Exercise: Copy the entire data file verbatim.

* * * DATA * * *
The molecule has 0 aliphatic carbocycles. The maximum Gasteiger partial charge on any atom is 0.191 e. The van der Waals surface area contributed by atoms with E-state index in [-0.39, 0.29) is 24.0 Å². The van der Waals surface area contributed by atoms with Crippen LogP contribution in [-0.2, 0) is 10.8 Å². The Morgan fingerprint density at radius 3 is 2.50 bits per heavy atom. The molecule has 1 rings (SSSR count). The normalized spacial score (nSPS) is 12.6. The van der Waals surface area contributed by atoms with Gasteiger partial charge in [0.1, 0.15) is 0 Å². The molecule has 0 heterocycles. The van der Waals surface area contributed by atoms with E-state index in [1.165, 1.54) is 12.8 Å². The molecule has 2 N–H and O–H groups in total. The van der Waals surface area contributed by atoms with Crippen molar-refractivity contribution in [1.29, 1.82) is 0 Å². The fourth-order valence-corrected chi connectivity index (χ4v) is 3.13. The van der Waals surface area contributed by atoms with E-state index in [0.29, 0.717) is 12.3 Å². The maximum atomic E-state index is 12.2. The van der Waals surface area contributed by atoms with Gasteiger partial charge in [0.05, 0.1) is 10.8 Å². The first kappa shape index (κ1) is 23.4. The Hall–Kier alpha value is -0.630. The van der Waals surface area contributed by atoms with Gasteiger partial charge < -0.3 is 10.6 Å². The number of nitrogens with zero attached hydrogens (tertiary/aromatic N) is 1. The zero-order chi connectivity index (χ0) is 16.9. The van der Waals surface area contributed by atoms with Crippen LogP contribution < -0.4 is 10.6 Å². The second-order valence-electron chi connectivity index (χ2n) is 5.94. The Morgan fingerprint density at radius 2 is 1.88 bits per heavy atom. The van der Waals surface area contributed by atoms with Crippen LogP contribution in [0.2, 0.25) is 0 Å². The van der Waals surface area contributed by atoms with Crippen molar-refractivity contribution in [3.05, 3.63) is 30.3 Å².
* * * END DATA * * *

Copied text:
The molecule has 0 aliphatic carbocycles. The maximum Gasteiger partial charge on any atom is 0.191 e. The van der Waals surface area contributed by atoms with E-state index in [-0.39, 0.29) is 24.0 Å². The van der Waals surface area contributed by atoms with Crippen LogP contribution in [-0.2, 0) is 10.8 Å². The Morgan fingerprint density at radius 3 is 2.50 bits per heavy atom. The molecule has 1 rings (SSSR count). The normalized spacial score (nSPS) is 12.6. The van der Waals surface area contributed by atoms with Gasteiger partial charge in [0.1, 0.15) is 0 Å². The molecule has 0 heterocycles. The van der Waals surface area contributed by atoms with E-state index in [1.165, 1.54) is 12.8 Å². The molecule has 2 N–H and O–H groups in total. The van der Waals surface area contributed by atoms with Crippen molar-refractivity contribution in [1.29, 1.82) is 0 Å². The fourth-order valence-corrected chi connectivity index (χ4v) is 3.13. The van der Waals surface area contributed by atoms with E-state index in [0.29, 0.717) is 12.3 Å². The maximum atomic E-state index is 12.2. The van der Waals surface area contributed by atoms with Gasteiger partial charge in [0.05, 0.1) is 10.8 Å². The first kappa shape index (κ1) is 23.4. The Hall–Kier alpha value is -0.630. The van der Waals surface area contributed by atoms with Gasteiger partial charge < -0.3 is 10.6 Å². The number of nitrogens with zero attached hydrogens (tertiary/aromatic N) is 1. The zero-order chi connectivity index (χ0) is 16.9. The van der Waals surface area contributed by atoms with Crippen LogP contribution < -0.4 is 10.6 Å². The second-order valence-electron chi connectivity index (χ2n) is 5.94. The Morgan fingerprint density at radius 2 is 1.88 bits per heavy atom. The van der Waals surface area contributed by atoms with Crippen LogP contribution in [0.2, 0.25) is 0 Å². The van der Waals surface area contributed by atoms with Crippen molar-refractivity contribution in [3.05, 3.63) is 30.3 Å².